I loved your pics, a great tour!
Thanks so much, Lynn!
Beautiful photos! Glad you decided to share them on Orange you glad it’s Friday. Thanks for joining and I hope to see you again next Friday. Have a great weekend.
Amazing, I love your orange pumpkins- I only have green!:
Green pumpkins are fun too!
Wonderful photography tour of your homestead ~ very creative ~ thanks, carol ^_^
Thank you, Carol! Love your new avatar 🙂
What a fantastic Fall harvest, lots of good good stuff here. enjoy!
Gourds, squash and pumpkins, don’t we LOVE them! I like eating them too… I’m making some pumpkins scones as soon as my husband is done in the kitchen… https://feeds.feedburner.com/anextraordinaryday
That sounds yummy, Madge!
Beautiful pin oak leaves!
Thank you, ma’am!
Wow great pictures! So pretty! I really like you blog. Have a great day!
Thanks so much, Lori!
I really enjoyed your fall tour on this Sunday morning. Your header banner is perfect.
Thanks for taking the tour! So happy to have you here!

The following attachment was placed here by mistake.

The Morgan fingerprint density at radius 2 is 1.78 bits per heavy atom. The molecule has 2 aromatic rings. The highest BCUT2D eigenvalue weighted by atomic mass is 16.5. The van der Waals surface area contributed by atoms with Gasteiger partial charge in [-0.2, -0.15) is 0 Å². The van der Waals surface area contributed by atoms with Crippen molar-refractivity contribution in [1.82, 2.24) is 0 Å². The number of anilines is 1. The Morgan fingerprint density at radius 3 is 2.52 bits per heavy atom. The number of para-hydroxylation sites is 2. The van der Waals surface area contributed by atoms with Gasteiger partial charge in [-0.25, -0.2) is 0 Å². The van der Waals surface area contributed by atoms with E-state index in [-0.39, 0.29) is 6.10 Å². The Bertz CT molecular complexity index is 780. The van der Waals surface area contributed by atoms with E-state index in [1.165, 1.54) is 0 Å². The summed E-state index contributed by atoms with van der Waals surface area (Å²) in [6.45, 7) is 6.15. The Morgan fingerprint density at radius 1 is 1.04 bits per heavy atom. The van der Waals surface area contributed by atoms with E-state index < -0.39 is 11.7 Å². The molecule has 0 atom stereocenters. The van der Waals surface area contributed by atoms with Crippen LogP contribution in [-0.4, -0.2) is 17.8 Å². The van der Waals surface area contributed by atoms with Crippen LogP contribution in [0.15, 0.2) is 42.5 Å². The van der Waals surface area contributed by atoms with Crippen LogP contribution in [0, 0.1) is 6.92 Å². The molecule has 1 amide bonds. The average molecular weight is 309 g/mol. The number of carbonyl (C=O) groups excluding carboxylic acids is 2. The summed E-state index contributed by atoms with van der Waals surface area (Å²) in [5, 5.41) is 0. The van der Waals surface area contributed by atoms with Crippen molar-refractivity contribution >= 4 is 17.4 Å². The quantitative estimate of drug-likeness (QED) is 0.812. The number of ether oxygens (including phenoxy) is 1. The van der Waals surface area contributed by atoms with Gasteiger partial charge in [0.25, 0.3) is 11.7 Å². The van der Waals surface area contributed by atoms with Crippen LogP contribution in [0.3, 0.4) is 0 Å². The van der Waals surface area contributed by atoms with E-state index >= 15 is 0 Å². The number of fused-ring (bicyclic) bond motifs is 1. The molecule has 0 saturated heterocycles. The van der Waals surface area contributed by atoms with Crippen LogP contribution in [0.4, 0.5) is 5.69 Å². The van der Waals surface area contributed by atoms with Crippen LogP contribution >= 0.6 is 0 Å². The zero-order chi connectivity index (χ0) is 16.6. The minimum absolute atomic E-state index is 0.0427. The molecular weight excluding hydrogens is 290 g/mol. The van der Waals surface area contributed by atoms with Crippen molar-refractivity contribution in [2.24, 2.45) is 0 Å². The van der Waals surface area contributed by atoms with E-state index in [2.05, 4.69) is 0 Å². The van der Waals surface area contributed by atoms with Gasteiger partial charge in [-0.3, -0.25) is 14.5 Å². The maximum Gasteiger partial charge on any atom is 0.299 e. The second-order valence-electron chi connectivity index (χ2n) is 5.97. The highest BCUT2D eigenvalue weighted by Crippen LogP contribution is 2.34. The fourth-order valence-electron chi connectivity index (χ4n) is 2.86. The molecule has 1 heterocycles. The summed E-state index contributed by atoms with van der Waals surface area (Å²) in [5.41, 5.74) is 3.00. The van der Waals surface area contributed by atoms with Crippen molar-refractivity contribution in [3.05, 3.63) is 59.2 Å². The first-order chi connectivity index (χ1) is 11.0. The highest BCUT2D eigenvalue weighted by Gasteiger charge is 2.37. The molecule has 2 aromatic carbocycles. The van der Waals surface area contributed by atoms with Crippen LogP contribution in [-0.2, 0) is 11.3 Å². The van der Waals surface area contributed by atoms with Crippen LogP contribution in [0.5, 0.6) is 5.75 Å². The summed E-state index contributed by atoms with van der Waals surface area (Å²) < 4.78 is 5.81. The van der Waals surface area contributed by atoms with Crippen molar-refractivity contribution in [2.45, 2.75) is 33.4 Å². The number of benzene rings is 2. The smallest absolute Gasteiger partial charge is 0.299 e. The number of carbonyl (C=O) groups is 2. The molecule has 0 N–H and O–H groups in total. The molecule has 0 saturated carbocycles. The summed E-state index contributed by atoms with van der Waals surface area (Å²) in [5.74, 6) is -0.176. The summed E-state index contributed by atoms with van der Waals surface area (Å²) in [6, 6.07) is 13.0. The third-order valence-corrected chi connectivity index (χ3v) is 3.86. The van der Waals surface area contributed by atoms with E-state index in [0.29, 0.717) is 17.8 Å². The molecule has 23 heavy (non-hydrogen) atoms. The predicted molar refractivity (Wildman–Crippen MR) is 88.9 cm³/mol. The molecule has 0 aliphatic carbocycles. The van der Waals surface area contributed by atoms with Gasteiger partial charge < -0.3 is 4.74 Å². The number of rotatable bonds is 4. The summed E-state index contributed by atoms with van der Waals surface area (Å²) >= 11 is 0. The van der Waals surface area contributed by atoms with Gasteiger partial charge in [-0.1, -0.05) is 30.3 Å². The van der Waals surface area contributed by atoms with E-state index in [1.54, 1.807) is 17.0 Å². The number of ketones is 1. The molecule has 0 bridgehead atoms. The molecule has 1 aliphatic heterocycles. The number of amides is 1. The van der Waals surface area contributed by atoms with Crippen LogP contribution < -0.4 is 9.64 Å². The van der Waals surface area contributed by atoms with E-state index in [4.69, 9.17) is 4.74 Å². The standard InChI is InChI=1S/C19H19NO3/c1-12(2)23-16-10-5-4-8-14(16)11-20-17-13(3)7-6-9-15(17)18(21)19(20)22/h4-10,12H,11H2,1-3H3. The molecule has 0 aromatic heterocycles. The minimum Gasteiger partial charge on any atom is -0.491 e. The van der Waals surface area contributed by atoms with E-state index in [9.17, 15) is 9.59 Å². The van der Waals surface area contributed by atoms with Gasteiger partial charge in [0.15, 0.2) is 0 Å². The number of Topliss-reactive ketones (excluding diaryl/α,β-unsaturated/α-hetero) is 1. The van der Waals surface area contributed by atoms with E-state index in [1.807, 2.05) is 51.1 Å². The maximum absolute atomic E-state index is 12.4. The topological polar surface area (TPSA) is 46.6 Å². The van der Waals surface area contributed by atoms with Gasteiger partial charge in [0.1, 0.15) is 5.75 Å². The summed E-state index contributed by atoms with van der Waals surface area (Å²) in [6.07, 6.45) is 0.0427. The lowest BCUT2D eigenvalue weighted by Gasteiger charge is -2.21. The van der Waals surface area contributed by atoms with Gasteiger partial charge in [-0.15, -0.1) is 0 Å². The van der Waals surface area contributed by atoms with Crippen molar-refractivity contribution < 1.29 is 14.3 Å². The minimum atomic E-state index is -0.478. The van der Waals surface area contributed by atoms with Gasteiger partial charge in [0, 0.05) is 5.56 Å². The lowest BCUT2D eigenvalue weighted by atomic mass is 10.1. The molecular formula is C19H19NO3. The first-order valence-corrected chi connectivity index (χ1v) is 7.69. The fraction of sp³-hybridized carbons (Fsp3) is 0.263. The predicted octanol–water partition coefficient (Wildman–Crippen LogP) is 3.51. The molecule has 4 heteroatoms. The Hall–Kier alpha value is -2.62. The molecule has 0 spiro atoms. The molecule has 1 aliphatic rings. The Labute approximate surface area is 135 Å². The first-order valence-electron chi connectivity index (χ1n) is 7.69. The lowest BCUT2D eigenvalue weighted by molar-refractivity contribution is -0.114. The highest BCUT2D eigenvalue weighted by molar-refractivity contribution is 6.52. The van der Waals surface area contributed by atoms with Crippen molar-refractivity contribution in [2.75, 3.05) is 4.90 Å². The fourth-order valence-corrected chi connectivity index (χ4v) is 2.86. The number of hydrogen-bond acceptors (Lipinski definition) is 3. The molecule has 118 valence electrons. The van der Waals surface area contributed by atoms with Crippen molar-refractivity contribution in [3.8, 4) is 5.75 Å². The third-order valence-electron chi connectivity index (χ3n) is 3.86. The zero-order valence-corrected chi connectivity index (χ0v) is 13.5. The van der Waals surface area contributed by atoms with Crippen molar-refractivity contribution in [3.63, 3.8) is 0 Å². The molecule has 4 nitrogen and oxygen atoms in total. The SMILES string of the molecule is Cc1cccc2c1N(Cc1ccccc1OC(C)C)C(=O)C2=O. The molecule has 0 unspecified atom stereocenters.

Thanks so much, Little Mountain Haven!
Just love your blog. We raised chickens years ago and I enjoyed them so much. We’re considering doing that again. Can they be fed without using the expensive ready mixed feeds found at most feed suppliers? I want them to be in top health, so don’t want to sacrifice nutrition just to save money.
Thanks so much for stopping by to visit! I am experimenting with mixing my own organic chicken feed from whole grains that I purchase from a buying club. I wouldn’t say that it is inexpensive, and I’m still trying to get the ingredients worked out for good nutrition. Right now I’m having trouble convincing the chickens to eat their oyster shell…so the egg shells are a bit on the thin side.
There are quite a few articles out there for mixing your own chicken feed and cutting down on the cost of feed. I’m hoping to get a little more experience under my belt in this subject so that I can share the info with others. Thanks for asking!
We have the hickory nuts here. It’s good to know one can eat them, but I should can’t imagine all the work involved in it. So little meat in them. I do love to see the rich soil under the hickory trees from years of decomposition. Beautiful photos.
Thanks, Rachel 🙂 I do like hickory nuts, but ours all have little worms in them. Not real appetizing!
Carol Deppe in her book ,The Resilient Gardener, mentions that the infestation of worms often happens after the nuts hit the ground and have been lying around for a while. So her answer was to clear the ground of fallen nuts and be sure to collect them each day. The book is a really good read.
Thanks for sharing that info, Jacqui!